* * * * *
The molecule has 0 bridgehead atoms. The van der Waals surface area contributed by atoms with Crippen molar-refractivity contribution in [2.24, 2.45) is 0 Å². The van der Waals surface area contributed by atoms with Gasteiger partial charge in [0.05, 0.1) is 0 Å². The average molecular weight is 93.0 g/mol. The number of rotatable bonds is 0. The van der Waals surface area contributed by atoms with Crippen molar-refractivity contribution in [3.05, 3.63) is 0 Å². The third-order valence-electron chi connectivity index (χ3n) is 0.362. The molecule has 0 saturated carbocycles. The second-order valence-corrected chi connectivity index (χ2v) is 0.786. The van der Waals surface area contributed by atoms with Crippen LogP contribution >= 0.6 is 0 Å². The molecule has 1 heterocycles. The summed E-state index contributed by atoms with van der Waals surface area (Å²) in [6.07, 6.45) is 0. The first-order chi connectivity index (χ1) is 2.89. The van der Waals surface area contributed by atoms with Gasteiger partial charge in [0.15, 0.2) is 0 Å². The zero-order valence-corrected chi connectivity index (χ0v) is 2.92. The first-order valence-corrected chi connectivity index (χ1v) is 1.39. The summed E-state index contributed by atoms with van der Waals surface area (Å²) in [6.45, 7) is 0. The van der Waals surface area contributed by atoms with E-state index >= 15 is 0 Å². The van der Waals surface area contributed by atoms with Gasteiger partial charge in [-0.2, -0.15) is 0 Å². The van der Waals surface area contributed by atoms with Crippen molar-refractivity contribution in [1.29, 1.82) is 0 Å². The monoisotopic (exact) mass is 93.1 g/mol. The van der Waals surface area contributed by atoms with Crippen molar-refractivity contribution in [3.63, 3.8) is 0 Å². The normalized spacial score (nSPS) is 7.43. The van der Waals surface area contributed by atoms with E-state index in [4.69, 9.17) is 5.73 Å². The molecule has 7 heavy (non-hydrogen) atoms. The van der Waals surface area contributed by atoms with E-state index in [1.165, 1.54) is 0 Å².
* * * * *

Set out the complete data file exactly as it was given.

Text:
The molecule has 0 bridgehead atoms. The van der Waals surface area contributed by atoms with Crippen molar-refractivity contribution in [2.24, 2.45) is 0 Å². The van der Waals surface area contributed by atoms with Gasteiger partial charge in [0.05, 0.1) is 0 Å². The average molecular weight is 93.0 g/mol. The number of rotatable bonds is 0. The van der Waals surface area contributed by atoms with Crippen molar-refractivity contribution in [3.05, 3.63) is 0 Å². The third-order valence-electron chi connectivity index (χ3n) is 0.362. The molecule has 0 saturated carbocycles. The second-order valence-corrected chi connectivity index (χ2v) is 0.786. The van der Waals surface area contributed by atoms with Crippen LogP contribution >= 0.6 is 0 Å². The molecule has 1 heterocycles. The summed E-state index contributed by atoms with van der Waals surface area (Å²) in [6.07, 6.45) is 0. The first-order chi connectivity index (χ1) is 2.89. The van der Waals surface area contributed by atoms with Gasteiger partial charge in [0.15, 0.2) is 0 Å². The zero-order valence-corrected chi connectivity index (χ0v) is 2.92. The first-order valence-corrected chi connectivity index (χ1v) is 1.39. The summed E-state index contributed by atoms with van der Waals surface area (Å²) in [6.45, 7) is 0. The van der Waals surface area contributed by atoms with E-state index >= 15 is 0 Å². The van der Waals surface area contributed by atoms with Gasteiger partial charge in [-0.2, -0.15) is 0 Å². The van der Waals surface area contributed by atoms with Crippen molar-refractivity contribution in [1.29, 1.82) is 0 Å². The monoisotopic (exact) mass is 93.1 g/mol. The van der Waals surface area contributed by atoms with Crippen molar-refractivity contribution in [3.63, 3.8) is 0 Å². The normalized spacial score (nSPS) is 7.43. The van der Waals surface area contributed by atoms with E-state index in [4.69, 9.17) is 5.73 Å². The molecule has 7 heavy (non-hydrogen) atoms. The van der Waals surface area contributed by atoms with E-state index in [1.165, 1.54) is 0 Å².